New Jersey is among the states that have embraced Azar’s open-the-floodgates approach. Pennsylvania is considering it. Philadelphia is so far sticking to plans to finish 1a and move to 1b, keeping 65- to 74-year-olds in 1c.
It was to help finish vaccinating health workers not affiliated with hospitals that the city contracted with Rite Aid. The company provided a link to a website that could be used to schedule a shot at one of 26 Rite Aid stores in Philadelphia.
On Jan. 7, when the city began emailing the link to health-care workers, the website did not ask about eligibility or say that only health-care workers should sign up.
A 65-year-old Philadelphia woman, who is working remotely for a publishing company, signed up that first day after a relative forwarded the link. Like others who contacted The Inquirer, she asked for anonymity because of the ethical sensitivity of the issue.
“There were no restrictions,” she said. “I thought, ‘Geez, am I taking a spot from someone?’ I asked my colleagues at work and they all said, ‘Go for it’ because the important thing is that the vaccine is given to as many people as possible.”
The next day, this language was added to the webpage and highlighted in yellow: “Appointments are currently for homecare or healthcare workers only. By scheduling an appointment, you acknowledge that you are a healthcare provider and qualify to receive the vaccine per your jurisdiction’s requirements.”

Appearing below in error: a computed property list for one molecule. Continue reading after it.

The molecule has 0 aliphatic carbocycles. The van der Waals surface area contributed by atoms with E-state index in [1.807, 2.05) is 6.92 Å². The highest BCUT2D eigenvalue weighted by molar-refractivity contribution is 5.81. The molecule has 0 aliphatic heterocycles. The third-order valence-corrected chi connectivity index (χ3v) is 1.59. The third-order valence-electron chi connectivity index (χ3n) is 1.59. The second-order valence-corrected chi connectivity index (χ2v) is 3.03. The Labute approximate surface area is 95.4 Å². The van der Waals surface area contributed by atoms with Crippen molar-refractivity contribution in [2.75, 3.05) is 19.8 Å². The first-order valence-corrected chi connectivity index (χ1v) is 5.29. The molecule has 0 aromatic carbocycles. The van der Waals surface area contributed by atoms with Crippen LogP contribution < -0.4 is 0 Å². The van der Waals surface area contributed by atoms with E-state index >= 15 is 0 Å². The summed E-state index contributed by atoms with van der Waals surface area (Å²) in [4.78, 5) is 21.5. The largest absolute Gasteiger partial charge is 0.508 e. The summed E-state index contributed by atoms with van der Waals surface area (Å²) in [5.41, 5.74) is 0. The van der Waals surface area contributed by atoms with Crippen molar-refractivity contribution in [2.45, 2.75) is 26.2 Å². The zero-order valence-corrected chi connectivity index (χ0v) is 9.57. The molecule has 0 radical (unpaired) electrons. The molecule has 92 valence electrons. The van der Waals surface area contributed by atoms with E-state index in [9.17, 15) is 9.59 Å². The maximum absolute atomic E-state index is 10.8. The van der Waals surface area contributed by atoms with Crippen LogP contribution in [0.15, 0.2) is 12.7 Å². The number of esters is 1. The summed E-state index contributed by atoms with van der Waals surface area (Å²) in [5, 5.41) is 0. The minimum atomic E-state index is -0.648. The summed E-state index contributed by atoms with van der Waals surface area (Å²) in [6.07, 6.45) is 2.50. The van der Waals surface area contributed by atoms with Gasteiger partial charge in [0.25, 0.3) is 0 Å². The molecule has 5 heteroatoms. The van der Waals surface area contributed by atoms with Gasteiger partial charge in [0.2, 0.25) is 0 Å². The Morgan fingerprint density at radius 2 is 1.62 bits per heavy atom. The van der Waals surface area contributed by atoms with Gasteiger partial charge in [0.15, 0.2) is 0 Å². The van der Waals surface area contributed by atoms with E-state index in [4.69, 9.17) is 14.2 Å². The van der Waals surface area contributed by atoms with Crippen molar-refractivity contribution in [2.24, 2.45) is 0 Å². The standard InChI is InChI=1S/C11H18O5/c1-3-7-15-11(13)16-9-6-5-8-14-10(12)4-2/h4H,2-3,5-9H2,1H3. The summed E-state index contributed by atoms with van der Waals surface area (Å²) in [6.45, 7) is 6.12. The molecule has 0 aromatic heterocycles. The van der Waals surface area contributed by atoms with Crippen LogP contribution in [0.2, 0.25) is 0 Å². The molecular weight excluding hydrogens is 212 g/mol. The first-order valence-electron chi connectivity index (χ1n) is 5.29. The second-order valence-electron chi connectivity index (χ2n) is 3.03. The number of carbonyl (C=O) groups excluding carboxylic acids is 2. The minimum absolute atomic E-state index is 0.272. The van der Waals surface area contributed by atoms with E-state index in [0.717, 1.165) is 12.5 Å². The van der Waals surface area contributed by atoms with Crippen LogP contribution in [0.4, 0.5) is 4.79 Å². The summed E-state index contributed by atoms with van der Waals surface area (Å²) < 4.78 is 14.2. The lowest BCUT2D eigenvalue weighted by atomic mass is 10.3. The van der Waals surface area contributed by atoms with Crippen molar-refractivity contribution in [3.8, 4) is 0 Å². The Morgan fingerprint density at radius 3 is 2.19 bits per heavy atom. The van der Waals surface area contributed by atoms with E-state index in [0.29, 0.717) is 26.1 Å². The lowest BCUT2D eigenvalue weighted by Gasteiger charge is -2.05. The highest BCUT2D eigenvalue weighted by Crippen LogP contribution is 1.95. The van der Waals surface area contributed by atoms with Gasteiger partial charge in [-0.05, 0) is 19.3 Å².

Since then, Rite Aid has received 8,400 doses from the city and has administered about 4,300, Garrow said.
How many shots went to ineligible people is unclear, but more than a few.
“I have family members who signed up on the Rite Aid portal for the COVID vaccine. None of them are in the high priority group that the vaccine should be reserved for,” a woman emailed The Inquirer. “I called the Rite Aid on South 9th Street to check. ... The store does no pre-screening during the registration or when the customers come into the store.”
“There is no requirement to prove that you are actually in group 1a or any other group when making an appointment,” said a pharmacist who emailed The Inquirer. “I’ve been sent that link and/or asked about it by many people who have nothing to do with healthcare.”
“I was first made aware of the website and loophole by a patient late last week, and subsequently have had many patients tell me that they have signed up. I have tried to explain the ethical issues to those who have asked,” a primary care physician emailed The Inquirer.
As of Friday, about 31 million doses bought by the federal government had been distributed to the states, and 12.3 million had been administered, according to the CDC.
Because the rollout is so inconsistent and uncoordinated, Rite Aid does not try to be the gatekeeper, Peters said.
“Rite Aid does not determine how much vaccine we receive, who gets it, and we don’t disseminate the scheduling tool that we provide to the state or jurisdiction,” Peters said. “We don’t do any credential checking because it changes by the minute. It’s a very fluid situation.”